(Ref: http://addicted2success.com)

Tuesday, December 9, 2014

Different Viewpoints

A famous writer was in his study room. He picked up his pen and started writing:

Last year, I had a surgery and my gall bladder was removed. I had to stay stuck to the bed due to this surgery for a long time. 

The same year I reached the age of 60 years and had to give up my favourite job. I had spent 30 years of my life in this publishing company. 

The same year I experienced the sorrow of the death of my father.

And in the same year my son failed in the medical exam because he had a car accident. He had to stay in bed at hospital with the cast on for several days. The destruction of the car was another loss. 

In the end, he wrote: Alas! It was such bad year!! 

When the writer's wife entered the room, she found he husband looking sad lost in his thoughts. From behind his back she read what was written on the paper. She left the room silently and came back with another paper and placed it on the side of her husband's writing.

When the writer saw this paper, he found this written on it:

Last year I finally got rid of my gall bladder due to which I had spent years in pain.

I turned 60 with sound health and got retired from my job. Now I can utilize my time to write something better with more focus and peace. 

The same year my father, at the age of 95, without depending on anyone or without any critical condition met his Creator. 

The same year, God blessed my son with a new life. My car was destroyed, but my son stayed alive without getting any disability.

At the end she wrote: 
This year was an immense blessing of God and it passed well!!

See!!
The same incidents but different viewpoints. If we ponder with this viewpoint that what could have happened more, we would truly become thankful to the Almighty.

Moral of the story: In daily lives we must see that its not happiness that makes us grateful but gratefulness that makes us happy.

Saturday, November 29, 2014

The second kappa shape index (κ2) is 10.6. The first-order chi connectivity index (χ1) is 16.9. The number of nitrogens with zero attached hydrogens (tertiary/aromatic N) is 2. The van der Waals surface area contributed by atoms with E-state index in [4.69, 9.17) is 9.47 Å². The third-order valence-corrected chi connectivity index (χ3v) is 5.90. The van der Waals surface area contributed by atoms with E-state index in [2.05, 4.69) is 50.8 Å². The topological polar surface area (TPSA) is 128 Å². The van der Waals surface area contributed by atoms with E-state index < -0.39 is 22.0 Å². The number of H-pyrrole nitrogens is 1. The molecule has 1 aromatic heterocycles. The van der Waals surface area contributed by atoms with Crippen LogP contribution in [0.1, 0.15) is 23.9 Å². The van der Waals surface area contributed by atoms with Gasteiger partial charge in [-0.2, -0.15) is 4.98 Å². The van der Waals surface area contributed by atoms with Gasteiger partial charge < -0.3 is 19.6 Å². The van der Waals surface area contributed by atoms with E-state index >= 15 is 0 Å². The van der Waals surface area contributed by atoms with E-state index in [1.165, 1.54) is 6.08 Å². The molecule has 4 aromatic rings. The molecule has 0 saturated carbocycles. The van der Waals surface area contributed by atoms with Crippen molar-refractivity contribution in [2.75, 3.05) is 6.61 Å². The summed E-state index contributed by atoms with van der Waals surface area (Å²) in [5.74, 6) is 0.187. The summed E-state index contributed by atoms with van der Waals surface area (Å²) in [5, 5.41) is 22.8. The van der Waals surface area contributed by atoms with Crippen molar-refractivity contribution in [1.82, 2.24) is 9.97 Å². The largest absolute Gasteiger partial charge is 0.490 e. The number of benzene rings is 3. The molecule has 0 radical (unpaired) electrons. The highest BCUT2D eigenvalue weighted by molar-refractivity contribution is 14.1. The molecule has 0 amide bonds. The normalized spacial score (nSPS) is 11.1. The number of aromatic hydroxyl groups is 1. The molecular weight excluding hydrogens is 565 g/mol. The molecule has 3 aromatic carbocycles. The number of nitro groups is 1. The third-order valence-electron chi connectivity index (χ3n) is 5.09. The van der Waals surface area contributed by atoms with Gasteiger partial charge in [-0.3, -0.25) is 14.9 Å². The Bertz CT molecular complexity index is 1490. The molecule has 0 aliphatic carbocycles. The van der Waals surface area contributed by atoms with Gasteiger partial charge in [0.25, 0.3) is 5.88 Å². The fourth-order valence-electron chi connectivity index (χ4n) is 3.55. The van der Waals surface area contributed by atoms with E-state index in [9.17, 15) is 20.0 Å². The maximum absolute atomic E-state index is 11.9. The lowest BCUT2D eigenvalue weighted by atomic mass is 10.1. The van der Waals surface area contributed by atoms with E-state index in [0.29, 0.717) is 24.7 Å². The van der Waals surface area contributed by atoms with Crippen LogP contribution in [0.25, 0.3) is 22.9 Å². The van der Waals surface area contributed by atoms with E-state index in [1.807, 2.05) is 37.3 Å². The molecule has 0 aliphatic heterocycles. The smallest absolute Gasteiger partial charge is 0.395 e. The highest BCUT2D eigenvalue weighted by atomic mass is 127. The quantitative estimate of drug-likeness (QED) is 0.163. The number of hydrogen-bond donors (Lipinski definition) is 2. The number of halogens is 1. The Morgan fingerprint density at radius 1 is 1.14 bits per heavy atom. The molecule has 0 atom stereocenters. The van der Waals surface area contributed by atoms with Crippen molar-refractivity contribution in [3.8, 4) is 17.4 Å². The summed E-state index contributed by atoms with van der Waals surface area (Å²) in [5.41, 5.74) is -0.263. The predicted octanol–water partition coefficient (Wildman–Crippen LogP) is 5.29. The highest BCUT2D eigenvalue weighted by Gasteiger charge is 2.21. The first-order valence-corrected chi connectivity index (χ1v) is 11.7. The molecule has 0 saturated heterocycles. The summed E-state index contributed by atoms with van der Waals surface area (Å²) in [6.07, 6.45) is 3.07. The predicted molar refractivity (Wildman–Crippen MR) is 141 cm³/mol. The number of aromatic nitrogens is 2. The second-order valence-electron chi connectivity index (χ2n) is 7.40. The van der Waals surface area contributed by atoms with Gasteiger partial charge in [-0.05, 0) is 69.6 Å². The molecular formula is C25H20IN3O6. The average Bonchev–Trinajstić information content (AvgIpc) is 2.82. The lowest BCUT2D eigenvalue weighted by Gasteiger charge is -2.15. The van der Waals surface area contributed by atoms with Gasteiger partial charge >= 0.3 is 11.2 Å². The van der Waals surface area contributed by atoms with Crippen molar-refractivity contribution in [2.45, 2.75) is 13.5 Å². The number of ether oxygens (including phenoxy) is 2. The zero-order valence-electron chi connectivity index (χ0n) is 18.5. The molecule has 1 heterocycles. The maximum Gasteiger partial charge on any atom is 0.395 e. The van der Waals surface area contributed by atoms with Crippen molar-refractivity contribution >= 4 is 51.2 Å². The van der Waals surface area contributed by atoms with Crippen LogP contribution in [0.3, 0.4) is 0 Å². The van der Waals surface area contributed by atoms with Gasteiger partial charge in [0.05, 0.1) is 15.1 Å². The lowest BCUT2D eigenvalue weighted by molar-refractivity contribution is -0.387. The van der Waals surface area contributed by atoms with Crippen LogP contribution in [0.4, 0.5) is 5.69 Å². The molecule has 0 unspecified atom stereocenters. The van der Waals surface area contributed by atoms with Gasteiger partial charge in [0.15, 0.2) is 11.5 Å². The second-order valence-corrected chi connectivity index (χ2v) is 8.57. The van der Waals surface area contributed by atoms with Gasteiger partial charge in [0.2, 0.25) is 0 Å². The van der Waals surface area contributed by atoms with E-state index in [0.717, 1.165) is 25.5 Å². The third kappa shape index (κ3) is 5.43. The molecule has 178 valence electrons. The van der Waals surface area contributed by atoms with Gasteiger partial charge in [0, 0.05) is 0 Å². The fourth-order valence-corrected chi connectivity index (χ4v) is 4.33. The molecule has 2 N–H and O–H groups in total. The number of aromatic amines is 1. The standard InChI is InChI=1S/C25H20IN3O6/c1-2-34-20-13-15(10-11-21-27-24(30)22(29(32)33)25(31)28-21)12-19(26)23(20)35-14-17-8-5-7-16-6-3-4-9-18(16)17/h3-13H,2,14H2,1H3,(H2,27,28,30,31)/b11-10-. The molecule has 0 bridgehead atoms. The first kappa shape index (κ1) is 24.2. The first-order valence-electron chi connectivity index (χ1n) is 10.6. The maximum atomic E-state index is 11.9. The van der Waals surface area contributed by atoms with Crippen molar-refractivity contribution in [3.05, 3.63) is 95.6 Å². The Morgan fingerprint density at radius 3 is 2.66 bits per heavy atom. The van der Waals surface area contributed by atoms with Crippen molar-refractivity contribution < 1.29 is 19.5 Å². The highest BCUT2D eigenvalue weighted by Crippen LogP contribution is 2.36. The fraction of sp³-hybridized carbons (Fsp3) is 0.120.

Interesting Questions, Stunning Answers!

Question 1:

You are driving along in your car on a wild, stormy night, it's raining heavily, when suddenly you pass by a bus stop, and you see three people waiting for a bus:

  • An old lady who looks as if she is about to die.
  • An old friend who once saved your life.
  • The perfect partner you have been dreaming about.

Which one would you choose to offer a ride to, knowing very well that there could only be one passenger in your car?

This is a moral/ethical dilemma that was once actually used as part of a job application.

He simply answered:

"I would give the car keys to my Old friend and let him take the lady to the hospital. I would stay behind and wait for the bus with the partner of my dreams."

Sometimes, we gain more if we are able to give up our stubborn thought limitations. Never forget to "Think Outside of the Box."

Question 2: 

What will you do if I run away with your sister?

The candidate who was selected answered " I will not get a better match for my sister than you sir"

Question 3:

Interviewer (to a student girl candidate): What if one morning you woke up & found that you were pregnant.

Girl I will be very excited and take an off, to celebrate with my husband.

Normally an unmarried girl will be shocked to hear this, but she managed it well. Why I should think it in the wrong way, she said later when asked.

Question 4:

Interviewer: He ordered a cup of coffee for the candidate. Coffee arrived kept before the candidate, then he asked what is before you?

Candidate: Instantly replied "Tea"

He got selected.

You know how and why did he say "TEA" when he knows very well that coffee was kept before.

(Answer: The question was "What is before you (U alphabet) Reply was "TEA" ( T alphabet)

Alphabet "T" was before Alphabet "U"

Question5:

Interviewer said "I shall either ask you ten easy questions or one really difficult question.

Think well before you make up your mind!" The boy thought for a while and said, "my choice is one really difficult question."

"Well, good luck to you, you have made your own choice! Now tell me this. "What comes first, Day or Night?"